Douglas (Jerry O'Connell) is a slick, Yaddo-referencing, New Yorker-ready writer; the smug sort of guy who likes to talk about the so-called "interiority and exteriority" of his peers. Izzy (Hettienne Park) is his polar opposite, a rough and energetic writer, but one with the ability to go far in publishing, even if she has to flash her tits to do so. This makes Kate (Lily Rabe), the prude, spoiled would-be feminist more than a little jealous, and she'd say something about it if only she weren't so repressed. And then there's Martin (Hamish Linklater), who is simultaneously attracted to and repulsed by the lot of them, the sort of insecure genius whose work ends up being published posthumously. These four young writers have each paid $5,000 to secure a private workshop with the once-famous Leonard (Alan Rickman), so consider yourself lucky to have the opportunity to witness him dryly cut each of them down to size for considerably less money. Welcome to Theresa Rebeck's wickedly fun Seminar, a lesson that seeks to blur the line -- with razor-sharp wit -- between the self-diagnosed whorishness of Hollywood, the precise artlessness of The New Yorker, and the long-sought after (and ill-paid) honesty of "Literature."
Some people will inevitably be turned off by the self-absorbed nature of the play, and those who have taken a workshop will appreciate the backtalk, seething acceptance, and delusional comments quite a lot more. But director Sam Gold (as he did with the outstanding yet potentially insular Circle, Mirror, Transformation) manages to open up the production, working at a faster, sharper pace, sure, but with his patent naturalism intact. The students are sincere in their insincerity, and their professor means well with his mean-spirited comments; that's sometimes just how the world works. In Gold's hands, even Rebeck's shorthand stereotypes -- a few nymphomaniacal moments, a large tub of ice cream for a depressed girl -- manage to be successfully played for more than just laughs. (It helps that Rebeck is intensely aware of her own stylistic tics; unlike Mamet, who nowadays wallows in his own style, she is consciously making choices.)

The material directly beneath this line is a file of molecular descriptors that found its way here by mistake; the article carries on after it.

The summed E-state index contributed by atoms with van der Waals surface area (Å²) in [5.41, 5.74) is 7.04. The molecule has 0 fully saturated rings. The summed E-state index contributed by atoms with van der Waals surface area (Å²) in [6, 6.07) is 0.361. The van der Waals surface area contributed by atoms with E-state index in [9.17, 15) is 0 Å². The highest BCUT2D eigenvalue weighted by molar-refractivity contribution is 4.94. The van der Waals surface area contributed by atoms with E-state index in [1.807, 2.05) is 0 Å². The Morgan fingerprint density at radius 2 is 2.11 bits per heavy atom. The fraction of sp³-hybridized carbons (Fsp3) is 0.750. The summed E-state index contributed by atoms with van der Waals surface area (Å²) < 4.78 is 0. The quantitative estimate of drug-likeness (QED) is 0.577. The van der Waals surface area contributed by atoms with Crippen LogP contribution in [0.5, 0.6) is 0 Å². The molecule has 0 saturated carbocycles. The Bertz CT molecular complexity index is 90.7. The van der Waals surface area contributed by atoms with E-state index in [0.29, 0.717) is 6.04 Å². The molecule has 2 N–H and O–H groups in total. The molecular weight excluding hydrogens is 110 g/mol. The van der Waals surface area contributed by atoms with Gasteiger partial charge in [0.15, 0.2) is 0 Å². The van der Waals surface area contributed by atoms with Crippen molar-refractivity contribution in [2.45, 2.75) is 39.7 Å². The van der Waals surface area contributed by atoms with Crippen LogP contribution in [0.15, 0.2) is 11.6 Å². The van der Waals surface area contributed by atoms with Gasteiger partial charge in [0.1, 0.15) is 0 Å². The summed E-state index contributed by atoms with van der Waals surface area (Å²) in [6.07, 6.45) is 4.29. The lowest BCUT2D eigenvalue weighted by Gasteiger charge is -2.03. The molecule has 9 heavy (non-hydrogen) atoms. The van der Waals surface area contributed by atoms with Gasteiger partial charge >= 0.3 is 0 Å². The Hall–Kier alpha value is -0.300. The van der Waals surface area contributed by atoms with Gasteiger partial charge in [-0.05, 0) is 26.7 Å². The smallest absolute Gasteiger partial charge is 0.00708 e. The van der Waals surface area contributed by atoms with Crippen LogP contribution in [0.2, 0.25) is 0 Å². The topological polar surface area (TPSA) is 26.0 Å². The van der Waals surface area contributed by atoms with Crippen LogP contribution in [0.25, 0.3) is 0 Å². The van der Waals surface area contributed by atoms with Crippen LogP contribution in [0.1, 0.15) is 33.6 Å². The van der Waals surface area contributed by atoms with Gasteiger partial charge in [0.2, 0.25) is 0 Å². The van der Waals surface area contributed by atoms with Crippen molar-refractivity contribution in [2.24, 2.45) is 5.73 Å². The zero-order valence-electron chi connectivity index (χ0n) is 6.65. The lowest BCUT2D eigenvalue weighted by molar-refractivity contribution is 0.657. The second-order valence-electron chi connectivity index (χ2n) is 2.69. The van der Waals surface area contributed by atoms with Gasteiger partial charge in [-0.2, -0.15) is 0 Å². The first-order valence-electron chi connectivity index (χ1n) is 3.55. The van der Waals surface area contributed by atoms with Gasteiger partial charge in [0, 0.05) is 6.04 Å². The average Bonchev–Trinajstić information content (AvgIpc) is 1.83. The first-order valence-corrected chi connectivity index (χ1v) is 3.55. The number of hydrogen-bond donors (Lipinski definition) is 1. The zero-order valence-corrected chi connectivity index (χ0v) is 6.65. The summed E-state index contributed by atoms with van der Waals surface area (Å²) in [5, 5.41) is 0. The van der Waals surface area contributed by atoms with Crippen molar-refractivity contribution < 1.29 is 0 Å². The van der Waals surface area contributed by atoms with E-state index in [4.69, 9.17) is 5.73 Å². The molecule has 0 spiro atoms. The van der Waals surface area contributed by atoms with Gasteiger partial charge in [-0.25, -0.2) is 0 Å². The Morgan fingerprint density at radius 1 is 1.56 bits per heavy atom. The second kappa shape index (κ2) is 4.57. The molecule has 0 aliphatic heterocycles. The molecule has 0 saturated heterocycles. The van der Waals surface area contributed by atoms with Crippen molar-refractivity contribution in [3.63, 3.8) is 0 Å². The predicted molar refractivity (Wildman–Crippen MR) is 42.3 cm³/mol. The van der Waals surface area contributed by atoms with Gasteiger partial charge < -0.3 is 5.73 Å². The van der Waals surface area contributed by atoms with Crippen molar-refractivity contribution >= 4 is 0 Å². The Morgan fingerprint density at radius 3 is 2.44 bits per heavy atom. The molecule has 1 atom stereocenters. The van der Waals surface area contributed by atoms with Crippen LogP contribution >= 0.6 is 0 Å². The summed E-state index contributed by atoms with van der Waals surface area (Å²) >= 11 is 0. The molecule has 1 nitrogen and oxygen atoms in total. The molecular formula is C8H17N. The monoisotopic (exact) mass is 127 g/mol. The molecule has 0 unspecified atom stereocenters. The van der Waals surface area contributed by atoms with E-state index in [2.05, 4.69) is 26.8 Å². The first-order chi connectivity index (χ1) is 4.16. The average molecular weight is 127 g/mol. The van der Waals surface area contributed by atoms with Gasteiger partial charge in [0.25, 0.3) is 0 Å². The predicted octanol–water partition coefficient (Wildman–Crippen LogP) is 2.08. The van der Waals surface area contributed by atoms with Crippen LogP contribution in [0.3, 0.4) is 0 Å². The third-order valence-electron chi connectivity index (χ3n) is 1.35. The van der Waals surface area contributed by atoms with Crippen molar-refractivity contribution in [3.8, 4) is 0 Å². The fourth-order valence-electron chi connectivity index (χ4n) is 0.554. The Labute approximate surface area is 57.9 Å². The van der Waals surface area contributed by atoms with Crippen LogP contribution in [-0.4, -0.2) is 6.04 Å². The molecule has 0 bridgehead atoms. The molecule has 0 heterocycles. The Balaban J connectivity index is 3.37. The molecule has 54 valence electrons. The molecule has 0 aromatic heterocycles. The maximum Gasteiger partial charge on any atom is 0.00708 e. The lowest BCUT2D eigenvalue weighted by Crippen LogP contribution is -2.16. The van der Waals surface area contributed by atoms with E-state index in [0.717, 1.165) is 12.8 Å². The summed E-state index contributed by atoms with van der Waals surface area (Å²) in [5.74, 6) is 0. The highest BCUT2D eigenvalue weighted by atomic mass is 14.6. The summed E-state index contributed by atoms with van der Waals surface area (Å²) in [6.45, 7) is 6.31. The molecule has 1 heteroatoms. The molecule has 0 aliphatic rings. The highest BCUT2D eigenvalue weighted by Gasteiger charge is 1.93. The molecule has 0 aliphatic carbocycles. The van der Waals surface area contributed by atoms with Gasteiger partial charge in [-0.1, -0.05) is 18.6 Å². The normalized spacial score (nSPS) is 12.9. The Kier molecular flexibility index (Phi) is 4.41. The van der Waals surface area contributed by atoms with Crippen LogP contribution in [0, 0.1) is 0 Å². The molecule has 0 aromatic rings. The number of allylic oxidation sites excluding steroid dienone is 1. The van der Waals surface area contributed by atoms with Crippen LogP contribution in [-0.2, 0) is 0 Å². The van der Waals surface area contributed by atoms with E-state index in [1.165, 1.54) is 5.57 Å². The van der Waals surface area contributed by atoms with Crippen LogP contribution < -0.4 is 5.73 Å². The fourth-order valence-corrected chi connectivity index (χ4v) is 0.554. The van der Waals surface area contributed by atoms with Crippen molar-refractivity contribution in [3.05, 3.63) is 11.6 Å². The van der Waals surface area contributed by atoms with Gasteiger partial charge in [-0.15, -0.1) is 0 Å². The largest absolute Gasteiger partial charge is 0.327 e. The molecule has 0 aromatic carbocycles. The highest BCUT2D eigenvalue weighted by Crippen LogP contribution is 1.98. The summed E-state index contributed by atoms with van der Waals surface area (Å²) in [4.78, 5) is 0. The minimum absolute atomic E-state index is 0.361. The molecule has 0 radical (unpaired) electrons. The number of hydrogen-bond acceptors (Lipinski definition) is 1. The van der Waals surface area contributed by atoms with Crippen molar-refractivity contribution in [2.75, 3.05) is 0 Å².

The young actors are perfectly cast, with a surprisingly moderated turn from O'Connell and some heavy lifting from Rabe, who transforms from mousy shrew to confident sexpot. And while the play suffers a little from Martin's unwavering angst, Linklater learned enough about inflections while working on The School for Lies to at least provide some variance to all his cynical sniveling. Let's face it, though: this Seminar is largely taken for its professor, and Rickman is potent and present in this role, as much a dominating force as Linda Lavin was in Collected Stories. There's a marked difference -- as there should be -- between the master and the students, and Rickman is careful to ensure that his critiques are more than simple dismissals or snipes (Snapes?): you can see that he understands where his pupils/cast-mates are coming from, having been there once himself.
Harsh truths are rarely this entertaining, although it helps to be on the unlit side of the theater for some of the more scathing moments. Seminar may not be high art, but as Leonard reminds his students, noting the respectable positions of ghost- and screenwriters, it's still good work.